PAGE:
National Security and Intelligence Committee of Parliamentarians Special Report on the Government of Canada’s Framework and Activities to Defend its Systems and Networks from Cyber Attack

259. The Committee makes the following findings:


Cyber threats to government systems and networks are a significant risk to national security and the continuity of government operations. Nation-states are the most sophisticated threat actors, but any actor with malicious intent and sophisticated capabilities puts the government's data and the integrity of its electronic infrastructure at risk. (Paragraphs 25 -  67)


The government has implemented a robust, 'horizontal' framework to defend the government from cyber attack. The Treasury Board of Canada Secretariat, Shared Services Canada and the Communications Security Establishment play fundamental roles in that framework. Nonetheless, this horizontal framework appears to be increasingly incompatible with the existing department-by-department 'vertical' authorities under the Financial Administration Act. (Paragraphs 95 - 213)


The government has established clear governance mechanisms to support the development of strategic cyber defence policy, the effective management of information technology security initiatives affecting government-wide operations, and the government response to cyber incidents. This framework has evolved over time in response to changes in government policies, machinery and the cyber threat environment. (Paragraphs 214 - 236)


The strength of this framework is weakened by the inconsistent application of security-related responsibilities and the inconsistent use of cyber defence services. These weaknesses include:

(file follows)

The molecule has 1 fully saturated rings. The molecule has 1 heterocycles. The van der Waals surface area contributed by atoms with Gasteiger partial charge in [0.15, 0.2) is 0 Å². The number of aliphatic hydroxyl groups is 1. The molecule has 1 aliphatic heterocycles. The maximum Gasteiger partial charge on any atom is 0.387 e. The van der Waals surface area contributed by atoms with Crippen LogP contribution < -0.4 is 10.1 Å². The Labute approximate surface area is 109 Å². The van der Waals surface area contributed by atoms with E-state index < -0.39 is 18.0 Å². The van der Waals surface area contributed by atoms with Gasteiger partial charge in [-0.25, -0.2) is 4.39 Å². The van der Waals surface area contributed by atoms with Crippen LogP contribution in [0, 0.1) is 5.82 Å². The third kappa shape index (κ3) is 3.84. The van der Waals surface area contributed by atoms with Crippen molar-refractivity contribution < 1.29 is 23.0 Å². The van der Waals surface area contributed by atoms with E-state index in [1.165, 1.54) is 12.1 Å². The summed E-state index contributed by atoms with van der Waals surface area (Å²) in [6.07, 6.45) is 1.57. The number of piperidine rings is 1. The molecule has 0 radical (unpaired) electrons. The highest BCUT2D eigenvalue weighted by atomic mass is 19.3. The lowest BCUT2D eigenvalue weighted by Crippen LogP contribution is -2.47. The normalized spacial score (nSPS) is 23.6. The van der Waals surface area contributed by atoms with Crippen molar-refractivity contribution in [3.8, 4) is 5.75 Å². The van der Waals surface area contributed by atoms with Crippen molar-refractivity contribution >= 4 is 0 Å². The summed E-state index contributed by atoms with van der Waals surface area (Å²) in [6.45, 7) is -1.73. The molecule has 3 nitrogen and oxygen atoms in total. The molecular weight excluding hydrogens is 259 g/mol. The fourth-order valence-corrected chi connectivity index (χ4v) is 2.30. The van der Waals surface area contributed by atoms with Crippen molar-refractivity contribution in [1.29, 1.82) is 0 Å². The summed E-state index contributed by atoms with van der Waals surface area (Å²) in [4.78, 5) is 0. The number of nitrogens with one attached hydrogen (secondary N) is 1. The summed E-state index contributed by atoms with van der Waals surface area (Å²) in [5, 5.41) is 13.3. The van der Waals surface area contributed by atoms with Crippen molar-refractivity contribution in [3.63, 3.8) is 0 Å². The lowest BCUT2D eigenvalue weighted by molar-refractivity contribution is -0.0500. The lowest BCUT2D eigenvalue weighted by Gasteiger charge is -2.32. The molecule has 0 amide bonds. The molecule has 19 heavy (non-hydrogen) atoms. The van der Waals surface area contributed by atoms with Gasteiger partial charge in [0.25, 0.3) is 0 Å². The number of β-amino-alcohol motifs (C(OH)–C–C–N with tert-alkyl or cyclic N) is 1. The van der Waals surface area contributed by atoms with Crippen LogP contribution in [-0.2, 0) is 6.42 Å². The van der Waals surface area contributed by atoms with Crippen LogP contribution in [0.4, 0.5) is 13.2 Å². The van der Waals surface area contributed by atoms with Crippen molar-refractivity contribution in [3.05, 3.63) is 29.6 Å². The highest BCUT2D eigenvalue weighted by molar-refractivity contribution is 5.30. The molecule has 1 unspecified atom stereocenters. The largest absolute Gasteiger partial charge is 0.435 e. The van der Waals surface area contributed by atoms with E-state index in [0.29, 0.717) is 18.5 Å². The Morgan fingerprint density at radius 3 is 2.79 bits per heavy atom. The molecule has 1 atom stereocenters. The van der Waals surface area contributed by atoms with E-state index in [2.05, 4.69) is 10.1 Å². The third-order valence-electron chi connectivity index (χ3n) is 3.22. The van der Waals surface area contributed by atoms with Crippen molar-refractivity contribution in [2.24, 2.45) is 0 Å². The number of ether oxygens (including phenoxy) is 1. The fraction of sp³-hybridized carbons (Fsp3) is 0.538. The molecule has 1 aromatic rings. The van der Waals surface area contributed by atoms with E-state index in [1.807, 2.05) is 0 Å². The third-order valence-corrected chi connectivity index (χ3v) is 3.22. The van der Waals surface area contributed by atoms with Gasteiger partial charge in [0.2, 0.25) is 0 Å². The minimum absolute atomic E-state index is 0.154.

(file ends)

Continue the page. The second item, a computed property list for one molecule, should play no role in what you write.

• Treasury Board policies relevant to cyber defence are not applied equally to departments and agencies. As a result, not all organizations must fulfill the same responsibilities, requirements and practices. This creates gaps in protecting government networks from cyber attack. (Paragraphs 95 - 125)
  • Crown corporations and potentially some government Interests are known targets of state actors, but are not subject to Treasury Board cyber-related directives or policies and are not obligated to obtain cyber defence services from the government. This puts the integrity of their data and systems and potentially those of the government at significant risk. (Paragraphs 251 - 254)
  • Cyber defence services are provided inconsistently. While Shared Services Canada provides some services to 160 out of 169 federal organizations, only 43 of those receive the full complement of its services. The Communications Security Establishment provides services in support of Shared Services Canada and through agreements with some individual organizations. This inconsistency introduces risks to those organizations and to the rest of government and limits the overall efficacy of CSE's cyber defence program. (Paragraphs 126 - 153)